Gender theories point a structure where heteronormative order and/or the concepts that stay out of it are associated with each other or positioned through each other, with its content that embraces all gender-themed ideas, concepts, and cultural elements. Following the 19th century, some theoretical and conceptual approaches (gender, feminism, queer) have been developed in the academic field in order to criticize behavioral patterns imposed upon gender identities according to cultural or social data and to express rights or inequities observed based on gender within social life. With feminism, in the 1960s women's advocacy was predominant, and in the 1980s the equality of men's and women's rights gained importance, and in the 1990s the search for rights was also included in the work. The common problem can be defined as the acceptance of the existence of 'otherized' individuals within society and the struggle to reach equal conditions. "New York Musicology Community" founded in America in 1930 has provided service for the field of musicology with the name “American Musicology Community” in 1934 as a cultural movement and included the topic of gender which is discussed as an inherent part of musicology to its scope of research. In the study, the relation between musical practices and gender theories are searched through the examples within the scope of musicology and ethnomusicology disciplines. Literature of gender and music were written in Europe, America, and Turkey are examined to learn about the scope of the studies, the close tie between the music performance, as an important part of cultures, and gender theories are conveyed with research examples through the data obtained, the effect of gender theories and research findings are evaluated in studies linked with music.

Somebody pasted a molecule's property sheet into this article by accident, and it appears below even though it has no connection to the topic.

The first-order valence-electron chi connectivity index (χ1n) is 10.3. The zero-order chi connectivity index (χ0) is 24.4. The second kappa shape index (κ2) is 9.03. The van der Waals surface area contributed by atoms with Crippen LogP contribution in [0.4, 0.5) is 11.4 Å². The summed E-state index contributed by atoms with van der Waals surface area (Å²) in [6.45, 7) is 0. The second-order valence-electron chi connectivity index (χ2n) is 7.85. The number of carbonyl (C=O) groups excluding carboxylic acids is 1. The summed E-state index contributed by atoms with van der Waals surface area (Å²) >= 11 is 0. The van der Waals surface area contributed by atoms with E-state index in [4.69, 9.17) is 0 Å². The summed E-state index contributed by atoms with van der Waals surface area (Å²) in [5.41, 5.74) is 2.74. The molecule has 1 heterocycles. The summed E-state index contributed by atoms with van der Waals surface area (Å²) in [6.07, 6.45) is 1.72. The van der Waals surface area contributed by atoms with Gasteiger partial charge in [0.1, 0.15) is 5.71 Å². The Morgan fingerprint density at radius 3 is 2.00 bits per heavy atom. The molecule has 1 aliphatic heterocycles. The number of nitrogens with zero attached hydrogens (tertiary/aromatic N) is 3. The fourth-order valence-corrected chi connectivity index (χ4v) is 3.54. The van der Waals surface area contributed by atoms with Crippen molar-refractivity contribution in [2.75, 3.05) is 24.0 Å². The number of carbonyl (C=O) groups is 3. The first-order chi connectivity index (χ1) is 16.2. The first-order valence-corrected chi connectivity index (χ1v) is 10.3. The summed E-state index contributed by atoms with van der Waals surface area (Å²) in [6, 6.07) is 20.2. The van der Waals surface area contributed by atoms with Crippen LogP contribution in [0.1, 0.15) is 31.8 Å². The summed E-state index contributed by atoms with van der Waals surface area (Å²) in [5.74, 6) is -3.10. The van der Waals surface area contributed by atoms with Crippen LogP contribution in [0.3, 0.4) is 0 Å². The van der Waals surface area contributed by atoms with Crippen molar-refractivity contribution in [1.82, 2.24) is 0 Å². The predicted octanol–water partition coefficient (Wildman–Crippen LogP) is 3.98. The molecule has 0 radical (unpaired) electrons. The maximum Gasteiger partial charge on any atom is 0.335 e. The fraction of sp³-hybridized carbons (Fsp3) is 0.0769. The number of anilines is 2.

Gender Theories, Musicology, Ethnomusicology, Turkey